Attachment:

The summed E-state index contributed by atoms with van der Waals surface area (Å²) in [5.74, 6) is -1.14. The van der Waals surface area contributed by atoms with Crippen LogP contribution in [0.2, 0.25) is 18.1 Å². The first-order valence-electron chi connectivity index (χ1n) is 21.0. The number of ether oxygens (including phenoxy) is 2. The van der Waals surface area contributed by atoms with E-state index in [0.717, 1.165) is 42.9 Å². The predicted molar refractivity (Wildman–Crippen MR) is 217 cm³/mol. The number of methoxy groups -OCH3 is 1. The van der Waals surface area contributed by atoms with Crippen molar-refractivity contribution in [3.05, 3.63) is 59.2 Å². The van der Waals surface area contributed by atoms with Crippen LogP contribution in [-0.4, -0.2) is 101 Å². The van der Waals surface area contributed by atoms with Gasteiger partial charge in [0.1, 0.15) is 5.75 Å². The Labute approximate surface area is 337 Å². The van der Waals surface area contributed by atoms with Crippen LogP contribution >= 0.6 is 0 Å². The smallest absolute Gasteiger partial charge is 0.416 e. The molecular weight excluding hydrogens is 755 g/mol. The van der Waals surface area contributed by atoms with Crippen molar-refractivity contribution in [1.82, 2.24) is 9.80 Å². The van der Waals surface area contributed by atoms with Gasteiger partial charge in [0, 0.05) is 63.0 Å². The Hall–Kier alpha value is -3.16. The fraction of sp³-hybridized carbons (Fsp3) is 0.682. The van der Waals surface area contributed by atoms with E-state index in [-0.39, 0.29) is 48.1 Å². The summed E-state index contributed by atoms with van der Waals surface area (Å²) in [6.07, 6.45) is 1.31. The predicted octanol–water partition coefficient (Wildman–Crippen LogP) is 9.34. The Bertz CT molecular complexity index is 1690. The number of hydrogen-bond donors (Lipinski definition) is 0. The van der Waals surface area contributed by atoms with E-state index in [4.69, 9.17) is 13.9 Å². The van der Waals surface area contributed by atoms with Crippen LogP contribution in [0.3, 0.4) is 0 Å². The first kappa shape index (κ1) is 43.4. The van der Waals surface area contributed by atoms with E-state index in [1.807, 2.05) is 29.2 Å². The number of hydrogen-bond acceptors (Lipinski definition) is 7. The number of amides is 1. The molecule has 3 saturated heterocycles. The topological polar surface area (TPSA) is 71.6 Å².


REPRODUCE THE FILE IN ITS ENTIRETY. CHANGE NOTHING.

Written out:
The summed E-state index contributed by atoms with van der Waals surface area (Å²) in [5.74, 6) is -1.14. The van der Waals surface area contributed by atoms with Crippen LogP contribution in [0.2, 0.25) is 18.1 Å². The first-order valence-electron chi connectivity index (χ1n) is 21.0. The number of ether oxygens (including phenoxy) is 2. The van der Waals surface area contributed by atoms with E-state index in [0.717, 1.165) is 42.9 Å². The predicted molar refractivity (Wildman–Crippen MR) is 217 cm³/mol. The number of methoxy groups -OCH3 is 1. The van der Waals surface area contributed by atoms with Crippen molar-refractivity contribution in [3.05, 3.63) is 59.2 Å². The van der Waals surface area contributed by atoms with Crippen LogP contribution in [-0.4, -0.2) is 101 Å². The van der Waals surface area contributed by atoms with Gasteiger partial charge in [0.1, 0.15) is 5.75 Å². The Labute approximate surface area is 337 Å². The van der Waals surface area contributed by atoms with Crippen LogP contribution >= 0.6 is 0 Å². The smallest absolute Gasteiger partial charge is 0.416 e. The molecular weight excluding hydrogens is 755 g/mol. The van der Waals surface area contributed by atoms with Crippen molar-refractivity contribution in [1.82, 2.24) is 9.80 Å². The van der Waals surface area contributed by atoms with Gasteiger partial charge in [0, 0.05) is 63.0 Å². The Hall–Kier alpha value is -3.16. The fraction of sp³-hybridized carbons (Fsp3) is 0.682. The van der Waals surface area contributed by atoms with E-state index in [-0.39, 0.29) is 48.1 Å². The summed E-state index contributed by atoms with van der Waals surface area (Å²) in [6.07, 6.45) is 1.31. The predicted octanol–water partition coefficient (Wildman–Crippen LogP) is 9.34. The Bertz CT molecular complexity index is 1690. The number of hydrogen-bond donors (Lipinski definition) is 0. The van der Waals surface area contributed by atoms with E-state index in [4.69, 9.17) is 13.9 Å². The van der Waals surface area contributed by atoms with Crippen LogP contribution in [0.3, 0.4) is 0 Å². The first kappa shape index (κ1) is 43.4. The van der Waals surface area contributed by atoms with E-state index in [1.807, 2.05) is 29.2 Å². The number of hydrogen-bond acceptors (Lipinski definition) is 7. The number of amides is 1. The molecule has 3 saturated heterocycles. The topological polar surface area (TPSA) is 71.6 Å².